‘Arrest of woman should not be used to portray Muslim community in negative light’

The arrest of the first female Singaporean on charges of radicalisation has alarmed citizens. However, the detention of infant-care assistant Syaikhah Izzah Zahrah Al Ansari “should not cause the Muslim community to be viewed in a negative light or used to stoke the flames of Islamophobia here,” said National Council of Churches of Singapore (NCCS).

The actions of a misguided few must never be seen as representing that of the majority of Muslims of Singapore, said NCCS.
The actions of a misguided few must never be seen as representing that of the majority of Muslims of Singapore, said NCCS. Photo courtesy: unirazzi.com

“The Muslim community has contributed significantly to the progress of our nation, and has also done much to strengthen our multiracial and multi-religious community. The actions of a misguided few must never be seen as representing that of the majority of Muslims here,” it said.

NCCS communicated this through a letter addressed to the Mufti of Singapore Fatris Bakaram and the Islamic Religious Council of Singapore (Muis). It was signed by NCCS president Rennis Ponniah and general secretary Ngoei Foong Nghian. NCCS sad, it was ‘profoundly saddened’ by the news.

Writing on Instagram, Catholic Archbishop William Goh said, “In such times, we should, all the more, stand together as one people, regardless of race or religion, to protect what we have and value – our unity, our freedom, our safety, our loved ones, our home and country. Above all, we must not allow such cases to destroy the trust and confidence which we have painstakingly built up over the years.”

 

Recently, there was news of a female child-care teacher being detained for radicalism. It is not surprising, though saddening, to know that even personnel from our trusted institutions are not immune to the influence of terrorist ideology. In such times, we should, all the more, stand together as one people, regardless of race or religion, to protect what we have and value – our unity, our freedom, our safety, our loved ones, our home and country. Above all, we must not allow such cases to destroy the trust and confidence which we have painstakingly built up over the years. We must resist the temptation to retreat into the safety of our own 'enclave', and treat everyone else with suspicion or, worse still, to label people based on the religion they profess, what they wear or customs they practise. Otherwise we may cause more resentment and unintentionally drive them to feel marginalised or ostracised. The fact is that in all communities, be it religious or secular, even in the family, there will always be some wayward or misguided individuals. We must be able to distinguish these individuals from the rest. Religious leaders, teachers and all those in authority, and that includes parents and supervisors, must be on the watch and guide and form those under their charge in the way of truth, and to promote respect and tolerance for other religions and peoples, and especially to protect those who are naïve and susceptible to extreme fundamentalist views. At the same time, we must all wake up to the fact that we cannot depend on the government alone, or those in authority to ensure our safety. Each of us has a personal responsibility to stay alert, and report anything that is amiss, even if it means surrendering our misguided loved ones, for their good, ours, and the greater good of the community. We cannot pretend to sleep if the boat we are on is heaving in the storm. In this difficult time, let us stand in solidarity with our Muslim brothers and sisters who seek to do the right thing in promoting peace, mutual respect, non-violence and harmony.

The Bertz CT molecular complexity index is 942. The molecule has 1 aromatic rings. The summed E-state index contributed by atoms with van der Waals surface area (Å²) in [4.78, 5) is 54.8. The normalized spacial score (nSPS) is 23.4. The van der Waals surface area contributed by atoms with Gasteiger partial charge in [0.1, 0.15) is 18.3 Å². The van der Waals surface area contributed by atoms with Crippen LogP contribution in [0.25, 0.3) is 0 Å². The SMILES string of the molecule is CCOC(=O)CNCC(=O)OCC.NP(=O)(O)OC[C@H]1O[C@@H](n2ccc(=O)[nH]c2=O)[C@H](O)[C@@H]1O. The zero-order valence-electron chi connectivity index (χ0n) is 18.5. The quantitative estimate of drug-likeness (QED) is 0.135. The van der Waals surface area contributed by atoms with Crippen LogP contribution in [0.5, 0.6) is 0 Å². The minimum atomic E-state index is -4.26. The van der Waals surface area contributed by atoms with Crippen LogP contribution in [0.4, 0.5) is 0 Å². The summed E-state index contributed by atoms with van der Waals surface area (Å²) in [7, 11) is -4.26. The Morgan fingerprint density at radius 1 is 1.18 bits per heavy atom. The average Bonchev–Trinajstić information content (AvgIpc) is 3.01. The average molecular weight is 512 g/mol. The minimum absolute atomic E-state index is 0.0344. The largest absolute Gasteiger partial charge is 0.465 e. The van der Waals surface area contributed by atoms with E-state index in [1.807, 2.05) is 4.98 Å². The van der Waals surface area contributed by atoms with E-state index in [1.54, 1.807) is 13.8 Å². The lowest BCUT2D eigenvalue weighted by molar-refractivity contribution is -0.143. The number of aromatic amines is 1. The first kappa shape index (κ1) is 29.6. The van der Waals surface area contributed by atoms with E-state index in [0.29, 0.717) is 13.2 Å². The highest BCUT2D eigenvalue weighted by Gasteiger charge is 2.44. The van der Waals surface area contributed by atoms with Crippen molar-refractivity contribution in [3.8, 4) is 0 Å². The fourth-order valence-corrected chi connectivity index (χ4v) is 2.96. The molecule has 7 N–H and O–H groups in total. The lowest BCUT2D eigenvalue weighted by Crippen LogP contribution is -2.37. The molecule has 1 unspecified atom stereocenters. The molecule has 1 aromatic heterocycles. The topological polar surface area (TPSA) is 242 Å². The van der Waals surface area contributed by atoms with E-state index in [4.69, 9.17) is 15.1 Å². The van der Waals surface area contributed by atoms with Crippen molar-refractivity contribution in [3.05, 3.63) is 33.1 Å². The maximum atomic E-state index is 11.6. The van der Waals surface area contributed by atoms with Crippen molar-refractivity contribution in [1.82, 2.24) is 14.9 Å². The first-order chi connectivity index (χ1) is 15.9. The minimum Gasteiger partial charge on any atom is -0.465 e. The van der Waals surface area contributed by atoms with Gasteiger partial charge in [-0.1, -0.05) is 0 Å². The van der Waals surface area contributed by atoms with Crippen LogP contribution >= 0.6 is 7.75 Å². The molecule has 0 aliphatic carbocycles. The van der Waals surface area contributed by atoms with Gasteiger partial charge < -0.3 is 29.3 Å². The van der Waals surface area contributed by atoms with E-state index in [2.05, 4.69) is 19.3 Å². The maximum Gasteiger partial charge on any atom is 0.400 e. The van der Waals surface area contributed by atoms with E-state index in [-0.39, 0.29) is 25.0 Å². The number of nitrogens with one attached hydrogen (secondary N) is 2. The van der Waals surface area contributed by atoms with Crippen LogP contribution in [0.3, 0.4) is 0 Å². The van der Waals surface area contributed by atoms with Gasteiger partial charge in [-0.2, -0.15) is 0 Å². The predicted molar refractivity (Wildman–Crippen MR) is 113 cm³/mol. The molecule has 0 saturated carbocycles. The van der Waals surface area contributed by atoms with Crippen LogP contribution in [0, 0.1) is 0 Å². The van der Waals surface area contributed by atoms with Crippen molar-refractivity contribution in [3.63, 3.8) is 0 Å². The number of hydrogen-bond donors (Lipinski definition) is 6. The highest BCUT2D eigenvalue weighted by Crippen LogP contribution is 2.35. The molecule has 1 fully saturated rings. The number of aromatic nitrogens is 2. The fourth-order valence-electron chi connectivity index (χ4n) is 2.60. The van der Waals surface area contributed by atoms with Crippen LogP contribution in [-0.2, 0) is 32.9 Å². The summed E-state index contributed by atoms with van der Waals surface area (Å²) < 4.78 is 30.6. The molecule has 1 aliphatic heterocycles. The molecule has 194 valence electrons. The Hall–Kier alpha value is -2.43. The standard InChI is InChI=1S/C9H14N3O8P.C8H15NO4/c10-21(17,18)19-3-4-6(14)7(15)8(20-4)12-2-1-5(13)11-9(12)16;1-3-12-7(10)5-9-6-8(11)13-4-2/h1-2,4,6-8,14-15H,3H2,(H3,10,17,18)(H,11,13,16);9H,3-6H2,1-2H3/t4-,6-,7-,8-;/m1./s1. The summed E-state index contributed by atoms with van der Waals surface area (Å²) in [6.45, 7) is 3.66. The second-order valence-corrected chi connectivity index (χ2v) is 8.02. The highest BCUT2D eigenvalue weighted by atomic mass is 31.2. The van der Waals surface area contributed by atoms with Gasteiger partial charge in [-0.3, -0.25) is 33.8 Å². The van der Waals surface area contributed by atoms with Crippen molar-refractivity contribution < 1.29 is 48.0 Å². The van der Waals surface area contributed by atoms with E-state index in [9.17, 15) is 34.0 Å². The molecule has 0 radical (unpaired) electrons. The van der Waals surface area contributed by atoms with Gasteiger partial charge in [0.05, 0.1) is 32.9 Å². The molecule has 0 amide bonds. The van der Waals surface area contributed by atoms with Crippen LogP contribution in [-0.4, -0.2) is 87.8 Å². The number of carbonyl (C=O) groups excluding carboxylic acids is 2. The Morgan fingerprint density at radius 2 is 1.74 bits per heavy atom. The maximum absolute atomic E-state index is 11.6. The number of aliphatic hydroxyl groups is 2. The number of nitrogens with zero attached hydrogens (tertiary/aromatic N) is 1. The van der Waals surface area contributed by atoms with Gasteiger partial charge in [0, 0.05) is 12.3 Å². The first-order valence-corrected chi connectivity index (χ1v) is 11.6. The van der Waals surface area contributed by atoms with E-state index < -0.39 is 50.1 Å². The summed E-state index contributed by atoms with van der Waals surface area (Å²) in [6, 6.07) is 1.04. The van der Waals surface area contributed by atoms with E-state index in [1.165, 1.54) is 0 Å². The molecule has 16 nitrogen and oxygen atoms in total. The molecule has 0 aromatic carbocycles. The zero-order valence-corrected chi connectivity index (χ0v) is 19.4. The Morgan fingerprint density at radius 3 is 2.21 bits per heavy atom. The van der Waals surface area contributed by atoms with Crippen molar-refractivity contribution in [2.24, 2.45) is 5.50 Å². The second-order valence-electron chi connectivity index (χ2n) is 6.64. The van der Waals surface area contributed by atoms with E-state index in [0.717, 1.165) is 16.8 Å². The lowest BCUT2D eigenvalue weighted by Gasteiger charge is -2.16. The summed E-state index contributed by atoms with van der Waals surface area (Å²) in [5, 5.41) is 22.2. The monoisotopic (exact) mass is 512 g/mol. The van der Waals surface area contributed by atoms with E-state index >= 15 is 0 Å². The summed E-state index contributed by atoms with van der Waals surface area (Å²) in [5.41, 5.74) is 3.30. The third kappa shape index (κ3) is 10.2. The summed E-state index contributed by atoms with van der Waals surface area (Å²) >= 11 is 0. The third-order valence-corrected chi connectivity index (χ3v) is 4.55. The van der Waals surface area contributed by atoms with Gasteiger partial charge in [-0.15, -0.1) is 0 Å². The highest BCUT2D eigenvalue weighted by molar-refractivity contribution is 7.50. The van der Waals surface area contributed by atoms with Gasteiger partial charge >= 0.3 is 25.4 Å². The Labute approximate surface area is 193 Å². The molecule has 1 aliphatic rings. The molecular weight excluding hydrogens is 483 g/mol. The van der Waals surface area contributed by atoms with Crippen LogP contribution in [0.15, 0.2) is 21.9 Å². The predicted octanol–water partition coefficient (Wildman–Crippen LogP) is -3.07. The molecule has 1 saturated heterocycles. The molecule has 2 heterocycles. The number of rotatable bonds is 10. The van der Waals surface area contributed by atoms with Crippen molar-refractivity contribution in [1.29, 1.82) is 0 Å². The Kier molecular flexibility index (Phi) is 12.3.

A post shared by Archbishop William Goh (@archie.will) on

He exhorted the society to, “resist the temptation to retreat into the safety of our own ‘enclave’, and treat everyone else with suspicion, or worse still, to label people based on the religion they profess, what they wear, or (the) customs they practise”. This could cause more resentment or feelings of marginalisation, he said.

Goh said, “Religious leaders, teachers and authority figures must be on the watch and guide those under their charge. They also have to protect those susceptible to extreme fundamentalist views.”

He reiterated that Singaporeans also must realise they cannot depend on the Government alone to ensure their safety, and everyone has to be responsible in staying alert and reporting anything that is amiss - “even if it means surrendering our misguided loved ones, for their good, ours, and the greater good of the community".

Author
Ashraf Jamal
Ashraf Jamal – Senior Writer

Ashraf Jamal brings a rare depth to writing equipped with a degree in journalism, a postgraduate degree in political science, and a degree in law from the Allahabad University. His experience includes editing and publishing the Northern India Patrika and writing for Times of India for almost a decade covering just about any topic under the sun including NRIs and Indian diaspora.

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